The local interface, Course, is where all the action is. We expose three methods to clients, getCourseId, getInstructor and setInstructor. Local interfaces always extend EJBLocalObject.
Clients always use the home interface to get the local interface. The Resin-CMP generated stub (the class implementing the interface) will call the underlying implementation bean and SQL, adding transaction management as necessary.
Since Resin-CMP provides most of the implementation code, the Bean implementation just has a bunch of abstract methods. More complicated beans will add business methods to the entity bean's implementation class. Because business methods run in a single transaction context, you can use them to ensure database consistency without having to write any transaction code yourself.
The field accessors are abstract since Resin-CMP will generate the code to call JDBC and execute the SQL queries. Like all entity beans, clients never use a CourseBean directly, but always work through a stub generated by Resin-CMP.
The AbstractEntityBean class is a convenience class in Resin-CMP. Each entity bean must implement the EntityBean interface which has several methods. Since most applications don't need to customize the methods, AbstractEntityBean simplifies the implementation code.
With Resin-EJB, all the Java source can be dropped in WEB-INF/classes. Resin will automatically compile any changes and regenerate the persistence classes, stubs and skeletons.
The deployment descriptor configures the entity bean. It specifies the home, local, and implementation classes.
The *.ejb file is generally defined by the bean provider, i.e. whoever creates the bean. Later, we'll also need to attach the bean to the webserver as described in the following section. Deploying the bean is as easy as dropping the *.ejb in WEB-INF. When the web-app reloads, EJBServer will automatically pick up the *.ejb. (You may need to force a reload by touching a class file.)
names the abstract table for the entity bean. If no other mapping is specified, it will be used for the SQL table. In the example, it's set to "basic_courses". If the abstract-schema-name is missing, Resin-CMP will use the ejb-name for the database table. You can add a sql-table to specify a different SQL table. sql-table is a Resin-CMP extension.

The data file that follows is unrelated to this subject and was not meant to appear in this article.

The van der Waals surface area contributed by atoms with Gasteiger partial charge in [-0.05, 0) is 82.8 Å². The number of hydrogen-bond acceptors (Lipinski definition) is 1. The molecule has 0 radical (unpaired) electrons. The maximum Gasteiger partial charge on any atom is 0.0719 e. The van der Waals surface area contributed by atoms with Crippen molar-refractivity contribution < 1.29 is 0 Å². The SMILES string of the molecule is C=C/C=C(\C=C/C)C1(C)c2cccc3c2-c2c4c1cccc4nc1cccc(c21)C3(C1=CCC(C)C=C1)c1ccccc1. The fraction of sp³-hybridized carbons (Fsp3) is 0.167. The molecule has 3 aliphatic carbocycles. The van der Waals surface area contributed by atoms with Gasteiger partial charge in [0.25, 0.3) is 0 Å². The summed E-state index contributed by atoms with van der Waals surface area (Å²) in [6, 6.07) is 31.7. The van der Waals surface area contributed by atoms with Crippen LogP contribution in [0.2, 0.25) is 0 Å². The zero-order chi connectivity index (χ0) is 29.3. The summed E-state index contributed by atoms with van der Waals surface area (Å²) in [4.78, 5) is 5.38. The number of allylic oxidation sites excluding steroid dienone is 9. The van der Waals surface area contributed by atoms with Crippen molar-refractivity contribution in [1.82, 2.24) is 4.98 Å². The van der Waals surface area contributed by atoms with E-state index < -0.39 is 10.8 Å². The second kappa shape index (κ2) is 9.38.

Database fields are converted from the get and set accessor names using a beans-like mapping. "get" is removed and the uppercased character is lower cased. Resin-EJB will convert any xY pattern to "x_y". So getId maps to the SQL column "id". You can specify a sql-column to specify the SQL column:
Now that we've built the bean, we need to attach it to Resin. The entity bean is deployed using the EJBServer resource.
The database needs to be configured using XADataSource instead of the usual DataSource. The reason is that XADataSource enables transactions in the database. DataSource is not transaction aware. So if there's a conflict or some other need to roll back the transaction, you need XADataSource and the database's transaction ability to protect the database consistency.
Now that we've defined the EJB, we should go ahead and use it. Because we haven't defined any method to find all the courses, we need to know them beforehand.
Because everything is defined in the web.xml, we just need to know that the CourseHome is at java:comp/env/cmp/house. So servlet code can be completely independent of the server deployment. Because the JNDI lookup is relatively slow, applications generally lookup the Home interface in the init() interface and store it as a servlet variable.
The core of Resin-CMP's database management is its management of a single table. Much of the work underlying the database management is hidden from the applicaton. Transaction management and caching happen automatically. For example, once the course has been loaded from the database, Resin-CMP does not need to query the database again until the course changes. So read-only requests, the most common, can avoid all database traffic.
More complicated applications build on the single table management. The following examples add more realistic features to this example: using queries to find all courses and creating new database rows.